Companies such as UnumProvident stand to gain in two ways from tightening up of the rules around sickness and disability benefits. Firstly, if it becomes harder to be found incapable of work, fewer people will be able to claim on their insurance policies for loss of earnings. Secondly, the less confidence people have in the state benefits system, the more likely they are to feel the need to take out private insurance policies.
Having helped the Conservatives with their changes to the benefits system in 1993, UnumProvident were only too happy to be of assistance to the Labour party too. In 1993 they were one of the corporate sponsors of the Labour Party conference, putting up cash for a meeting on disability with Employment Minister Andrew Smith and Health Minister Rosie Winterton.
Since then the links between Labour, the DWP and UnumProvident have grown ever closer. They became particularly apparent in 2005, when a new benefits related research centre was set up at Cardiff University, funded entirely by £1.6 million of Unum Provident's cash. The person running the centre is Professor Mansel Aylward CB. Professor Aylward was, until last year, Chief Medical Officer at the DWP and author of the now largely discredited Disability Handbook used by Decision Makers when deciding awards of disability living allowance.
The aim of the UnumProvident Centre for Psychosocial and Disability Research is to find out why so many people go off sick with what it refers to as "complaints which cannot be understood in the same way as more identifiable diseases". The kinds of conditions they have in mind are stress, depression and ME/CFS. The centre is particularly interested in "the doctor/patient relationship and how this affects an individual's reaction to their illness".
One of those present at the opening of the centre was Dr Peter Dewis, Customer Care Director at UnumProvident and a former colleague and co-author of Mansel Aylward's at the DWP. According to Dr Dewis the centre aims, within the next five years, to "facilitate a significant re-orientation in current medical practise in the UK" . This is intended to "bring benefits to employers, insurers and to society as a whole; but more importantly, it will benefit the individual who is healthier and happier when actively involved in work."
Or, to put it another way, the research centre hopes to persuade GPs to stop signing so many people off sick with conditions like stress, depression and ME.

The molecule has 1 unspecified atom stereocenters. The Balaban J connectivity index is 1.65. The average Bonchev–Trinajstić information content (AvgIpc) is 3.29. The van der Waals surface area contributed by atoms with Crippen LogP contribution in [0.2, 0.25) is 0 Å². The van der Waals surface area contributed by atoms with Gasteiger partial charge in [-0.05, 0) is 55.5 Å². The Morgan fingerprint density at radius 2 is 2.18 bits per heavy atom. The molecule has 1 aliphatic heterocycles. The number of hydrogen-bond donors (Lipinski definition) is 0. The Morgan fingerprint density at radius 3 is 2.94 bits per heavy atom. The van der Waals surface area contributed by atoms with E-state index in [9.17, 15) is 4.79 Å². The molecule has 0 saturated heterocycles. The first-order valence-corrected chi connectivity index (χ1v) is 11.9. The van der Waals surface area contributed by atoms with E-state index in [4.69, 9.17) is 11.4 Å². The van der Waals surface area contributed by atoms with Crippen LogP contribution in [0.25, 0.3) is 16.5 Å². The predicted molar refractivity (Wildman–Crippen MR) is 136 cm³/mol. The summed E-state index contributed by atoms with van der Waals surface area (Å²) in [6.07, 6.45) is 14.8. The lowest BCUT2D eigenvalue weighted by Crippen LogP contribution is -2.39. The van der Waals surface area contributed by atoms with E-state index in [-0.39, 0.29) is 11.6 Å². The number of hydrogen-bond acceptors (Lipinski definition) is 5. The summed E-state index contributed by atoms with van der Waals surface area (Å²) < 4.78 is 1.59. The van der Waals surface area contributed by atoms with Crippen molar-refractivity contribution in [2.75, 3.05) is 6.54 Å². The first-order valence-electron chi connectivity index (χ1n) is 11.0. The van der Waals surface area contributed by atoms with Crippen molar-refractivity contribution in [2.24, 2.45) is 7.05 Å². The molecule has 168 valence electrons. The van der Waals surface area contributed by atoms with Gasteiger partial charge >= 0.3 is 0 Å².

Dr Dewis is now sitting on the Physical Descriptors Technical Working Group, helping to decide how the Personal Capability Assessment should be 'improved'.
The opening of the £1.6 million centre was also attended by Wales' First Minister Rhoddri Morgan and former Work and Pensions Minister Alan Johnson. Johnson heaped praises on the new centre and on Professor Aylward in his speech, in which he appeared to be on close, first-name terms with the professor. (For more about Mansel Aylward, see the Benefits and Work article MPs misled? Stress, depression and ME cured? 26.07.05)
It is clear that both the DWP and UnumProvident see the possibility of financial benefits from changes in the way that incapacity for work is assessed. It is also clear that, in America at least, UnumProvident's willingness to deal fairly with sick and disabled people has been called into question. That such a company should be placed in a central position in shaping the UK benefits system is a cause for grave concern. Perhaps even more so because, in a recent article (September incapacity test change shambles 14.07.06) Benefits and Work revealed that the process of changing the PCA is currently in disarray. Many of those on the committees have little idea of how the benefits system works and few constructive ideas are being put forward.
The possibility of more knowledgeable members of the Technical Working Groups being able to exercise very considerable influence on the outcome, perhaps with detailed last minute proposals, is one which should concern anyone with an interest in the UK benefits system.